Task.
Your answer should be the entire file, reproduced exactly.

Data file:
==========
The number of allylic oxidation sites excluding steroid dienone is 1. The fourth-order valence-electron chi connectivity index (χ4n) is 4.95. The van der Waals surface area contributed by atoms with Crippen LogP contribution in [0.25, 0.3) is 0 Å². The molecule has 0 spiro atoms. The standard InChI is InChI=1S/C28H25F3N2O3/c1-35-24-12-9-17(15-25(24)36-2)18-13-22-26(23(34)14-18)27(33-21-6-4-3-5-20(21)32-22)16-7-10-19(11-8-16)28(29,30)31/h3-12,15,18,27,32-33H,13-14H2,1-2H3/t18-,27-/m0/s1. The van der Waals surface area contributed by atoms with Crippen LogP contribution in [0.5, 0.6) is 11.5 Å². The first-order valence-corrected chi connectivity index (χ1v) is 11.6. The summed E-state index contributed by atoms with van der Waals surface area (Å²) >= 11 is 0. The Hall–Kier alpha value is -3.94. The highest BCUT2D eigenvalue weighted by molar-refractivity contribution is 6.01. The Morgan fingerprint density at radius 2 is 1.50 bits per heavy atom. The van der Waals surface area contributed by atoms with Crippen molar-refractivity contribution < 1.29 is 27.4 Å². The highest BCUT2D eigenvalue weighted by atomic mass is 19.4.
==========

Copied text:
The number of allylic oxidation sites excluding steroid dienone is 1. The fourth-order valence-electron chi connectivity index (χ4n) is 4.95. The van der Waals surface area contributed by atoms with Crippen LogP contribution in [0.25, 0.3) is 0 Å². The molecule has 0 spiro atoms. The standard InChI is InChI=1S/C28H25F3N2O3/c1-35-24-12-9-17(15-25(24)36-2)18-13-22-26(23(34)14-18)27(33-21-6-4-3-5-20(21)32-22)16-7-10-19(11-8-16)28(29,30)31/h3-12,15,18,27,32-33H,13-14H2,1-2H3/t18-,27-/m0/s1. The van der Waals surface area contributed by atoms with Crippen LogP contribution in [0.5, 0.6) is 11.5 Å². The first-order valence-corrected chi connectivity index (χ1v) is 11.6. The summed E-state index contributed by atoms with van der Waals surface area (Å²) >= 11 is 0. The Hall–Kier alpha value is -3.94. The highest BCUT2D eigenvalue weighted by molar-refractivity contribution is 6.01. The Morgan fingerprint density at radius 2 is 1.50 bits per heavy atom. The van der Waals surface area contributed by atoms with Crippen molar-refractivity contribution < 1.29 is 27.4 Å². The highest BCUT2D eigenvalue weighted by atomic mass is 19.4.